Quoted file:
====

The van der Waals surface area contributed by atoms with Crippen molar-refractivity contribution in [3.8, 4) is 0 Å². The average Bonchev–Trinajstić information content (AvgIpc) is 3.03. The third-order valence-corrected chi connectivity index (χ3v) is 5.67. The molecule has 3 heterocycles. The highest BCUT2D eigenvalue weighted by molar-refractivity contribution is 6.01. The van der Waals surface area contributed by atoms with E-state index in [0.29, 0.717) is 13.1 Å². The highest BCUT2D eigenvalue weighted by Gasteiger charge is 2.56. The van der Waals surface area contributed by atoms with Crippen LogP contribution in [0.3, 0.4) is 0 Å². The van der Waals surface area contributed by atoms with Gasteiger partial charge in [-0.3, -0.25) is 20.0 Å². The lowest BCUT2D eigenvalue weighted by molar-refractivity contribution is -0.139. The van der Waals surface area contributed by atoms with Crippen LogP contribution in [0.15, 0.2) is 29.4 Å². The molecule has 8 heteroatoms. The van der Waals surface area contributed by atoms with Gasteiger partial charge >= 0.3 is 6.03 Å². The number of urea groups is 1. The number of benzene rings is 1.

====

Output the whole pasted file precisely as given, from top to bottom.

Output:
The van der Waals surface area contributed by atoms with Crippen molar-refractivity contribution in [3.8, 4) is 0 Å². The average Bonchev–Trinajstić information content (AvgIpc) is 3.03. The third-order valence-corrected chi connectivity index (χ3v) is 5.67. The molecule has 3 heterocycles. The highest BCUT2D eigenvalue weighted by molar-refractivity contribution is 6.01. The van der Waals surface area contributed by atoms with E-state index in [0.29, 0.717) is 13.1 Å². The highest BCUT2D eigenvalue weighted by Gasteiger charge is 2.56. The van der Waals surface area contributed by atoms with Crippen LogP contribution in [0.3, 0.4) is 0 Å². The van der Waals surface area contributed by atoms with Gasteiger partial charge in [-0.3, -0.25) is 20.0 Å². The lowest BCUT2D eigenvalue weighted by molar-refractivity contribution is -0.139. The van der Waals surface area contributed by atoms with Crippen LogP contribution in [0.15, 0.2) is 29.4 Å². The molecule has 8 heteroatoms. The van der Waals surface area contributed by atoms with Gasteiger partial charge >= 0.3 is 6.03 Å². The number of urea groups is 1. The number of benzene rings is 1.